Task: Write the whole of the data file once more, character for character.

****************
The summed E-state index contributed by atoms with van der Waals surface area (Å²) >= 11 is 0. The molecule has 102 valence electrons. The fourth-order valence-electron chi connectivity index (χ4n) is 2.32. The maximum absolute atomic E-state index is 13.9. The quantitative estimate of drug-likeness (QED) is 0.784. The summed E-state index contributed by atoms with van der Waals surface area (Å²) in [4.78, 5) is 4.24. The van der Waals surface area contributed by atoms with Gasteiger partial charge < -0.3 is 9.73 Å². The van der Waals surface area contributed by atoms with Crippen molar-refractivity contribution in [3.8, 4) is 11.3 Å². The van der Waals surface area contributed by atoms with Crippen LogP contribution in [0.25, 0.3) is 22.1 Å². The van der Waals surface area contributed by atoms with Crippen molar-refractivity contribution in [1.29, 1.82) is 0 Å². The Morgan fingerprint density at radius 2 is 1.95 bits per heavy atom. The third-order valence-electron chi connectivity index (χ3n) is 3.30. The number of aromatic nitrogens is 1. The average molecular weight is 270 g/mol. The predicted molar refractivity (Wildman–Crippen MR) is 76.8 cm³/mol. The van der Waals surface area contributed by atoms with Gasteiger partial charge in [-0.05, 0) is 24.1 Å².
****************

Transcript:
The summed E-state index contributed by atoms with van der Waals surface area (Å²) >= 11 is 0. The molecule has 102 valence electrons. The fourth-order valence-electron chi connectivity index (χ4n) is 2.32. The maximum absolute atomic E-state index is 13.9. The quantitative estimate of drug-likeness (QED) is 0.784. The summed E-state index contributed by atoms with van der Waals surface area (Å²) in [4.78, 5) is 4.24. The van der Waals surface area contributed by atoms with Gasteiger partial charge < -0.3 is 9.73 Å². The van der Waals surface area contributed by atoms with Crippen molar-refractivity contribution in [3.8, 4) is 11.3 Å². The van der Waals surface area contributed by atoms with Crippen LogP contribution in [0.25, 0.3) is 22.1 Å². The van der Waals surface area contributed by atoms with Crippen molar-refractivity contribution in [1.29, 1.82) is 0 Å². The Morgan fingerprint density at radius 2 is 1.95 bits per heavy atom. The third-order valence-electron chi connectivity index (χ3n) is 3.30. The number of aromatic nitrogens is 1. The average molecular weight is 270 g/mol. The predicted molar refractivity (Wildman–Crippen MR) is 76.8 cm³/mol. The van der Waals surface area contributed by atoms with Gasteiger partial charge in [-0.05, 0) is 24.1 Å².